Their redshirt seasons over, BYU’s Harward and Lowell are ready to contribute in big ways
Richard Harward provides a physical presence in the paint and Wyatt Lowell is a sharpshooting big man. The pair of Utah Valley University transfers are expected to make a major impact on the BYU basketball team this season.
PROVO — Make no mistake about it, Richard Harward and Wyatt Lowell didn’t enjoy sitting on the bench in street clothes during BYU basketball games last season while they redshirted after transferring from Utah Valley University.
They did try to make the most of their time and opportunities, though. Now, they’re eager to make a big impact for the Cougars on the floor. Both are currently participating in voluntary workouts on campus.
“It’s like anticipation building up over a year. It’s like, ‘Finally, it’s my turn to get on the court.’” — Richard Harward
“It’s like anticipation building up over a year,” Harward said. “It’s like, ‘Finally, it’s my turn to get on the court.’”
And they can’t wait to play with each other.
However, in mid-July, Lowell suffered a torn labrum and underwent surgery — a left shoulder labral repair and it is expected to be a four-month recovery. It’s similar to the injury teammate Gavin Baxter sustained in last September, 2019. He returned in mid-February and played in BYU’s final seven games.
“I’m insanely excited to play with Richard. He killed it at UVU when he had his chance and I think he’ll do the same here,” Lowell, a 6-foot-10, 205-pound sophomore from Gilbert, Arizona, said before his injury. “He just does what he needs to to win. He plays so hard. He’s strong. When he gets in the post, you have to double-team him or else he’ll score it on you every time. He’ll be a big part of this team offensively and defensively and also as a leader. I’m excited for him. The fans will love him.”
“Wyatt’s my man. We went through the whole redshirt season together. I’m so excited for him because he’s an amazing shooter. He’s one of the best shooters on the team,” said Harward, a 6-11, 265-pound junior from Orem. “I see so many advantages having a big lineup with me and him and me and (7-3) Matt Haarms at the same time. Wyatt can hit 3s like crazy and Matt is an excellent mid-range and 3-point shooter and he’s great around the rim. We have so many options when Wyatt is in the game.”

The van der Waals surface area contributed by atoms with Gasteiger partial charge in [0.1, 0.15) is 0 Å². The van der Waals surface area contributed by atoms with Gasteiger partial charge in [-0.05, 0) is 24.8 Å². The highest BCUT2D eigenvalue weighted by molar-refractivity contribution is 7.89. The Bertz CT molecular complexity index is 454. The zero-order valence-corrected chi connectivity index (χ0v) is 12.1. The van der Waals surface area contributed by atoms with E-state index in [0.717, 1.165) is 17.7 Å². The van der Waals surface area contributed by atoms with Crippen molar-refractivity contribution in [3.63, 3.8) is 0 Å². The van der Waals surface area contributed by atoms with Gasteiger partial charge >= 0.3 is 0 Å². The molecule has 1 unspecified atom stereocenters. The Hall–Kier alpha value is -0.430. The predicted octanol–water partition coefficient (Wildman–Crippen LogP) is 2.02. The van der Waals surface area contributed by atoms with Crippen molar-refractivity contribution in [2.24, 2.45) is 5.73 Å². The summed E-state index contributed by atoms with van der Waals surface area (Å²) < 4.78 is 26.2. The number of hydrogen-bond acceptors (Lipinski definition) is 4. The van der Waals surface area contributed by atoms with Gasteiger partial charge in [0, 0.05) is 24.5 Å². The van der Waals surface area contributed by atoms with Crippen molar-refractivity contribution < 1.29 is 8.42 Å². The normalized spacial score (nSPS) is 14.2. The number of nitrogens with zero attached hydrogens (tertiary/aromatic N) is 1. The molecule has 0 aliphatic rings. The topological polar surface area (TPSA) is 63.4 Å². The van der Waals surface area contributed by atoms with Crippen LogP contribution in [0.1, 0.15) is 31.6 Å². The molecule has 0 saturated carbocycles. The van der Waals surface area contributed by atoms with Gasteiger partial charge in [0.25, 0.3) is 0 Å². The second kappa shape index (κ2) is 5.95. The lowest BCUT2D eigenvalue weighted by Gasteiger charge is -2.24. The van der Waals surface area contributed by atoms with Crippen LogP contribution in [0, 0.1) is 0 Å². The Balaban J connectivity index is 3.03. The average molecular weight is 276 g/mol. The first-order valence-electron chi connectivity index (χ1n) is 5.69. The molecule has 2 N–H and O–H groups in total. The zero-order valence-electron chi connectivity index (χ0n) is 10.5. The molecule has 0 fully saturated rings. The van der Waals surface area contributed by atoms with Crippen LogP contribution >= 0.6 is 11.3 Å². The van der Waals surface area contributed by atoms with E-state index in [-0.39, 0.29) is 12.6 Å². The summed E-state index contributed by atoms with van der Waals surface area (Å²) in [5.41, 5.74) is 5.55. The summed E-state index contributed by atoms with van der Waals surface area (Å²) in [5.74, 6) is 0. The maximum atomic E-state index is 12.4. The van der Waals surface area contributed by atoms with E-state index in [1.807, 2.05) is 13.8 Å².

Both Lowell and Harward followed coach Mark Pope, who previously coached at UVU, to BYU in May, 2019. The pair redshirted last season due to NCAA transfer rules.
“I chose to go to Utah Valley because of coach Pope and the opportunities that I saw there. So when he left and he still recruited me to BYU, it was for the same reasons,” Lowell said. “I believed I could become a great player under coach Pope and that we could win big and do amazing things. BYU has a great resume and a great program.”
Pope has high hopes for both Harward and Lowell.
“I expect them to have a big impact on this program. That’s why they came here. They’re both really, really capable guys. They have a special work ethic,” he said. “They’ve clearly already shown that they’re willing to try to lose themselves in a team and set aside some of their immediate interests because they know what it feels like to be part of something that’s really special that’s bigger than themselves. I expect them to be great leaders in that. They obviously have great length, physicality and skill. They know me really well. I expect big things from both of those guys.”
In his first season at UVU, Lowell was named the 2018-19 Western Athletic Conference Freshman of the Year after averaging 5.4 points and 3.0 rebounds in league play. Pope has said that the versatile Lowell could play the two guard, a wing or a power forward.
Lowell was rated a four-star recruit by Scout.com and a three-star prospect by both Rivals.com and ESPN.com out of Willams Field High School in Gilbert, Arizona. He finished up his prep career in 2016 after averaging 24.3 points, 10.4 rebounds, 2.3 assists, and 2 blocks per game as a senior. He knocked down 40% of his 3-point attempts (61 of 153).